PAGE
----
How to Let Stress Roll Off Your Back — Literally!

It’s no surprise that so many people feel stressed out. We’re living in a hyper-connected world where we’re always “on,” and multi-tasking is the new normal.  Add in the constant fear-mongering by our ratings-driven news media and the fact that paying the bills is an increasingly difficult goal for many, and it’s little wonder that stress is on the rise.

According to the American Institute of Stress (who knew we had one?!) some 44 percent of Americans feel more stressed than they did five years ago, and 1 in 5 experience extreme stress.  In fact, the AIS estimates that stress causes 60% of all human illness and disease and that 3 out of 4 doctor’s visits are for stress-related ailments. (Stress also costs the nation about $300 billion in medical bills and lost productivity every year.)

Called ‘the silent killer’, stress is increasingly recognized by Western medicine as a major contributor to some of the most persistent and chronic diseases of our time — think heart disease, cancer, obesity, and depression.

In my private practice, I see the results of stress on a daily basis.  Many of my clients literally ‘trap’ stress in their bodies, and it manifests itself as poor posture, persistent pain, tension, thickness, bloating, and even excess weight.  But there is a solution. I’ve developed techniques based on my one-on-one work with clients that help them to get their bodies back in alignment and reduce these symptoms — and the good news is you can do this at home with just a foam roller. What I’ve seen is that once the physical symptoms are alleviated, people often are able to reduce the stress that caused those symptoms in the first place.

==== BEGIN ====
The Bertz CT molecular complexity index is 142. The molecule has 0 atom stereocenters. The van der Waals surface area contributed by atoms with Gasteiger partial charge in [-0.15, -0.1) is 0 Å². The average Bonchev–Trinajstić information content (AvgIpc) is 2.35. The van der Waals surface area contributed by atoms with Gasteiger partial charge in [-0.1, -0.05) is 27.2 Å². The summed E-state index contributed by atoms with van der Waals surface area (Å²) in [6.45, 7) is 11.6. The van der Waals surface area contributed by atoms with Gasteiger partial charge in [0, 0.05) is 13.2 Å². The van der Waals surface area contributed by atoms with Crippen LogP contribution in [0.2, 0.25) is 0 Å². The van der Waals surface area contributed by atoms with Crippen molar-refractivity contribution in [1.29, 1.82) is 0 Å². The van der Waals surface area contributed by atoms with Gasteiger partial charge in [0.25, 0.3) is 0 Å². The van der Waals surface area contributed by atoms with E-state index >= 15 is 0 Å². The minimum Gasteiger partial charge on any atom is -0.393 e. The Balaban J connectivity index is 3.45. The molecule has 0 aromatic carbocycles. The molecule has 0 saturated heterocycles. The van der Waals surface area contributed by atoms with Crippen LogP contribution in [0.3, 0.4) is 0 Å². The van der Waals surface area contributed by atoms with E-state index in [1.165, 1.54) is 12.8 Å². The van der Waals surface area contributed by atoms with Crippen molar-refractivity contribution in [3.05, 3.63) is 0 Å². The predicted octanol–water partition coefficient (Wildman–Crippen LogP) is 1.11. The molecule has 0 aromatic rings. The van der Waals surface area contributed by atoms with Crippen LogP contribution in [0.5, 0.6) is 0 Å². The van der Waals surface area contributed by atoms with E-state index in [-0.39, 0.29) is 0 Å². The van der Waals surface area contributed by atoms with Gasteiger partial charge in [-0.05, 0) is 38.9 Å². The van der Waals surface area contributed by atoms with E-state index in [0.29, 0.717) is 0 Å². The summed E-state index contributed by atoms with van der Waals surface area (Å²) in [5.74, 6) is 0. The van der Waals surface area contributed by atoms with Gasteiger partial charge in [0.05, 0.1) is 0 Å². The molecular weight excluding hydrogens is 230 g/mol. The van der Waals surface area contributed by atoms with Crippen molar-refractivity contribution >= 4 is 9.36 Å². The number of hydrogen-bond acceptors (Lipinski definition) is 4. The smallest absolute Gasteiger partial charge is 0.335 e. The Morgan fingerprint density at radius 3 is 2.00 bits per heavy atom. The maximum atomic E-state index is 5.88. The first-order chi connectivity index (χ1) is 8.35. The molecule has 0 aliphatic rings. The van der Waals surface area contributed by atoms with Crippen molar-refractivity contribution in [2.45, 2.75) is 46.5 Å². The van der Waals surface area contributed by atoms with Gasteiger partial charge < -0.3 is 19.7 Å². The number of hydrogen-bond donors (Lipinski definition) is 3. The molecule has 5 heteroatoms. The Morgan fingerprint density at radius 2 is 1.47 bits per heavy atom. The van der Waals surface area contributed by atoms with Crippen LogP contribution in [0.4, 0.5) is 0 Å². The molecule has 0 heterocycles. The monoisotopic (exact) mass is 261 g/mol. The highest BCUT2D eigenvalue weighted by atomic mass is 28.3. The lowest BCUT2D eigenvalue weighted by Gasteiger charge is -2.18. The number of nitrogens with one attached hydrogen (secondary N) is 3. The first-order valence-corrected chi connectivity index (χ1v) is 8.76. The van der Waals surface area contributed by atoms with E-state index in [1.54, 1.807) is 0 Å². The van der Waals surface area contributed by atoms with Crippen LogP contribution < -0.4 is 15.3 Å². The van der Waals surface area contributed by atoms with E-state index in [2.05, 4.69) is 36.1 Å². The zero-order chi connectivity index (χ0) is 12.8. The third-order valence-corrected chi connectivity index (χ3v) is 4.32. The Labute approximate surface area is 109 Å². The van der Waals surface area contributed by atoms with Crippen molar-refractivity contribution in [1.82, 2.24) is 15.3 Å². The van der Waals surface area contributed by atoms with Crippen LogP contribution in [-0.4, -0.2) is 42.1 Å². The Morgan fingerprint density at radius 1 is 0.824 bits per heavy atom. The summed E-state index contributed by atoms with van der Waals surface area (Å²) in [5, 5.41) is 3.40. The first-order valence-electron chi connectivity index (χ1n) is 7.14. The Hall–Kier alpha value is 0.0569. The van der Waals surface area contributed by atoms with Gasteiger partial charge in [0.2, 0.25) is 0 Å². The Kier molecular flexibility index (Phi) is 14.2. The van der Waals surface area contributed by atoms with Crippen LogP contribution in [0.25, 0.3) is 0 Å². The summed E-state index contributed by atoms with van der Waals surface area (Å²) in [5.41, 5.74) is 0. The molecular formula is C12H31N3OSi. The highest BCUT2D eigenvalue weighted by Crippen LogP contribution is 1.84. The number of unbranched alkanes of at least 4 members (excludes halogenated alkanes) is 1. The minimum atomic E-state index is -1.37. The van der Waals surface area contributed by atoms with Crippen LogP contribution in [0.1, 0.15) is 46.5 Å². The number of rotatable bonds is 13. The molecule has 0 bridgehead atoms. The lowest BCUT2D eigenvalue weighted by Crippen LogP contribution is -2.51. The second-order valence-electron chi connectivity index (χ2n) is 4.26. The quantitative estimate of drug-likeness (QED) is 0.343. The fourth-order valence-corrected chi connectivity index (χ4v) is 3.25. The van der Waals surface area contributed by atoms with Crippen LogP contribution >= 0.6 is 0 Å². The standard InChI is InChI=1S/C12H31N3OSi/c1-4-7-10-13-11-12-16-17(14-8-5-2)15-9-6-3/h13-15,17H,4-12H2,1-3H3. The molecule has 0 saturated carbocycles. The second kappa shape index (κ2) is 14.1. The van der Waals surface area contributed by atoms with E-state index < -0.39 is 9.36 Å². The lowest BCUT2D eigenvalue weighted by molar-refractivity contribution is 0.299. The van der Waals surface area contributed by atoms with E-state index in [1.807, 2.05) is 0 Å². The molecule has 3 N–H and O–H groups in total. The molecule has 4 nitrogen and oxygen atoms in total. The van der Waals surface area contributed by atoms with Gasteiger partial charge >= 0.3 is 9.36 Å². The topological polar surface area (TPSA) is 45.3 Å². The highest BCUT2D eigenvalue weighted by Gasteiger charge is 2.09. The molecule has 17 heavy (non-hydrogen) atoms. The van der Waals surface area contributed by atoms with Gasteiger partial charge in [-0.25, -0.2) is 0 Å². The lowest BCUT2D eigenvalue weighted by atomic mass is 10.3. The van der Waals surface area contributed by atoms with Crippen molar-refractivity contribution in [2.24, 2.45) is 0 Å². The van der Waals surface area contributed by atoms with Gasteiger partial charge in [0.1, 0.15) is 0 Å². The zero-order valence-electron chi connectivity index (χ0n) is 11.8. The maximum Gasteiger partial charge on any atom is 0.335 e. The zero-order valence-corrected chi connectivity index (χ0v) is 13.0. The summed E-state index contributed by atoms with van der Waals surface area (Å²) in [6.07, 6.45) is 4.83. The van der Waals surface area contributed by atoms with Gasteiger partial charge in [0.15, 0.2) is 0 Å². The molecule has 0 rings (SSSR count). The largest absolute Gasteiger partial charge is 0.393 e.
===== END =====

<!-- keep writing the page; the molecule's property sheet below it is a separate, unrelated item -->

As I like to say, when you align your body, you also align your mind and heart.

The following foam roller video sequence will help you unwind, connect with your body, and breathe better — all of which will help release tension and calm your mind.  This combination of movements and mindful breathing will help regulate your nervous system to reduce stress, release tension and help you be more present in your body and mind.

Getting a good night’s sleep is also a great way to alleviate stress. Here are a few things to try just before bed:

  • Try an Epsom salt bath. Epsom salts contain magnesium, a powerful mineral that aids aid relaxation.
  • Make your bed. According to the National Sleep Association, people who make their bed regularly are 19 percent more likely to sleep well.
  • Make your bedroom a technology-free zone. Electronic devices emit an artificial blue light that activates the brain and makes it harder to sleep.
  • Meditate. There are many methods of meditation from chanting a mantra to simply focusing on your breath.  Find whatever method works for you.  Don’t overthink it – just take the time to clear your mind.

For more information and videos please check out

Treat Your Gut with Foam Rolling
It’s Time To Wind Back The Harms Of Too Much Medicine And, Instead, Prescribe Food.